16 Feb | Posted by Mark
The next day we started off farther east in another large ravine and immediately flushed a large covey of sharp-tails. We chased these for about a mile but couldn’t corner them before they headed off into the uncut corn. We did point a nice rooster, but missed the shot and decided to regroup to chase the pheasants again. This time we dropped into a narrow but deep ravine. I lost sight of Rosie, but my Garmin went off and told me she was on point directly in front of me 20 yards away! Unfortunately, she was at the bottom of the 50-foot-tall ridge and I was on top of it. The whole hill side was a plumb thicket and it was loaded with birds. I moved forward and got them to flush and made a good shot on one to the front that Rosie retrieved. We moved on down the ravine and got them pushed into a corner and moved off into the grass. Rosie had two more points and I got another shot under a tree limb. Rosie made the retrieve to hand. This was only her tenth day of hunting wild Dakota birds and she’s starting to shine. Holding points solid, retrieve birds to hand, and standing at wild flushed. It’s amazing to see a young 7-month-old dog come along this quickly.
From the ravine, we moved down the waterway and the timbered area widened out. We got separated, Bill and Dustin on the left with his dogs, and Rosie and I on the right. I worked an area behind a large pond dam, but birds were flushing to the front and flying out of the field. Bill got some good shots over point and scored his first rooster of the day, after a long chase by Dustin and his lab. Continuing through the ravine, Rosie and I got another point and shot on the hill side, with another nice retrieve. Bill and Dustin came over to my side and we worked to the south. I lost Rosie, but found her on the Garmin pointing about 100 yards down the hill from us, crouched under a tree on point. I flushed 3 roosters, made the shot under a tree limb, and again she retrieved to hand.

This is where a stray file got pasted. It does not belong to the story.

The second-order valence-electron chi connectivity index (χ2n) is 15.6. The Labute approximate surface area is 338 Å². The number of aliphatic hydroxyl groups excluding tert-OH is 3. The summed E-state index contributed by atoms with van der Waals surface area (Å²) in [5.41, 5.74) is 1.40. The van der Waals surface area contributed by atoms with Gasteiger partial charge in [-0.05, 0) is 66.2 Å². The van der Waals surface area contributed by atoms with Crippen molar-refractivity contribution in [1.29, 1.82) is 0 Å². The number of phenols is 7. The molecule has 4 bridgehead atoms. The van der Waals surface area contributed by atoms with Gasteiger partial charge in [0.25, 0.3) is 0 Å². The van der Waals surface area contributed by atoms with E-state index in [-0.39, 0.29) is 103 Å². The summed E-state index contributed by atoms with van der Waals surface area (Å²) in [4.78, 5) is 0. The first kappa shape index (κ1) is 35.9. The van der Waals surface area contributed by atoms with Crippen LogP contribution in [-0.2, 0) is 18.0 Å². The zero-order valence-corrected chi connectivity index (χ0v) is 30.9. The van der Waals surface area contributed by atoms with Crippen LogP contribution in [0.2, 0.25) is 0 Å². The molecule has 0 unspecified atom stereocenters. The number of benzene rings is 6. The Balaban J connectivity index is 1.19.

We spent day three with Mark as our guide. He has a pair of energetic German Wired Haired Pointers, Beretta and Benelli. We went even farther west to hunt an area called the snake pit; a large wheat field with a myriad of prairie pot holes filled with cattails. We hunted the first pothole by the old farmhouse and scratched a couple or roosters flushing on the wild, but out away from the cattails so we could make the retrieves easily.
After a bit, we relocated to a second larger cattail marsh, but it was tall cover and impossible to work inside it. We did flush plenty of birds but they had no intention of leaving the marsh and only moved further into the cover. We missed a few opportunities, but moved on. The third marsh was more dog-friendly with lower edge cover and Bill got a rooster that he shot to the front with a nice retrieve by Beretta.
Our fourth stop was a large watershed with cattail marsh and native grass cover. Bill got a nice roster over a point by Rosie and I got one on a wild flush. We worked the grass a quarter mile further and finished our rooster limit up. On the way back to the truck, Rosie had 2 more nice points, both roosters she reexamined steady to flush. We stopped for lunch at the edge of a corn field by an old combine, making a nice place for an ending picture with Bill, Rosie and our pheasants. It was a great ending to a great three days at Brown’s Hunting Ranch!